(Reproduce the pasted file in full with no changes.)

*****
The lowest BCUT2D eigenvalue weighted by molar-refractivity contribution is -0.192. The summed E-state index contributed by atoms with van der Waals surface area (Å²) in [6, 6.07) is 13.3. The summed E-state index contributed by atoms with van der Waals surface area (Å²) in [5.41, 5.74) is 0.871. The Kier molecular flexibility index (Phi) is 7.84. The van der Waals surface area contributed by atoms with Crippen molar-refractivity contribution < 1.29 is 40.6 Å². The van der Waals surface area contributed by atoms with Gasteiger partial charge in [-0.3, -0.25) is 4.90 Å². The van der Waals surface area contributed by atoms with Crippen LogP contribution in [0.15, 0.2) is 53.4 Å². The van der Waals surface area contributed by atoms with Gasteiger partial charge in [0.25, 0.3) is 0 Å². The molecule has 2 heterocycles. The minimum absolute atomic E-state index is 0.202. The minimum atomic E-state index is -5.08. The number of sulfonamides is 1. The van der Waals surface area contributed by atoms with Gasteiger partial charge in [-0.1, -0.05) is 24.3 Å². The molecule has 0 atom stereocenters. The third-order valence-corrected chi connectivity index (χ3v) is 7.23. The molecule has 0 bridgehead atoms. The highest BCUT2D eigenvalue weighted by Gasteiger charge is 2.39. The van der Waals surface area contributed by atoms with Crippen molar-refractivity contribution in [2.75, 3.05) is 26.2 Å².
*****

The lowest BCUT2D eigenvalue weighted by molar-refractivity contribution is -0.192. The summed E-state index contributed by atoms with van der Waals surface area (Å²) in [6, 6.07) is 13.3. The summed E-state index contributed by atoms with van der Waals surface area (Å²) in [5.41, 5.74) is 0.871. The Kier molecular flexibility index (Phi) is 7.84. The van der Waals surface area contributed by atoms with Crippen molar-refractivity contribution < 1.29 is 40.6 Å². The van der Waals surface area contributed by atoms with Gasteiger partial charge in [-0.3, -0.25) is 4.90 Å². The van der Waals surface area contributed by atoms with Crippen LogP contribution in [0.15, 0.2) is 53.4 Å². The van der Waals surface area contributed by atoms with Gasteiger partial charge in [0.25, 0.3) is 0 Å². The molecule has 2 heterocycles. The minimum absolute atomic E-state index is 0.202. The minimum atomic E-state index is -5.08. The number of sulfonamides is 1. The van der Waals surface area contributed by atoms with Gasteiger partial charge in [-0.1, -0.05) is 24.3 Å². The molecule has 0 atom stereocenters. The third-order valence-corrected chi connectivity index (χ3v) is 7.23. The molecule has 0 bridgehead atoms. The highest BCUT2D eigenvalue weighted by Gasteiger charge is 2.39. The van der Waals surface area contributed by atoms with Crippen molar-refractivity contribution in [2.75, 3.05) is 26.2 Å².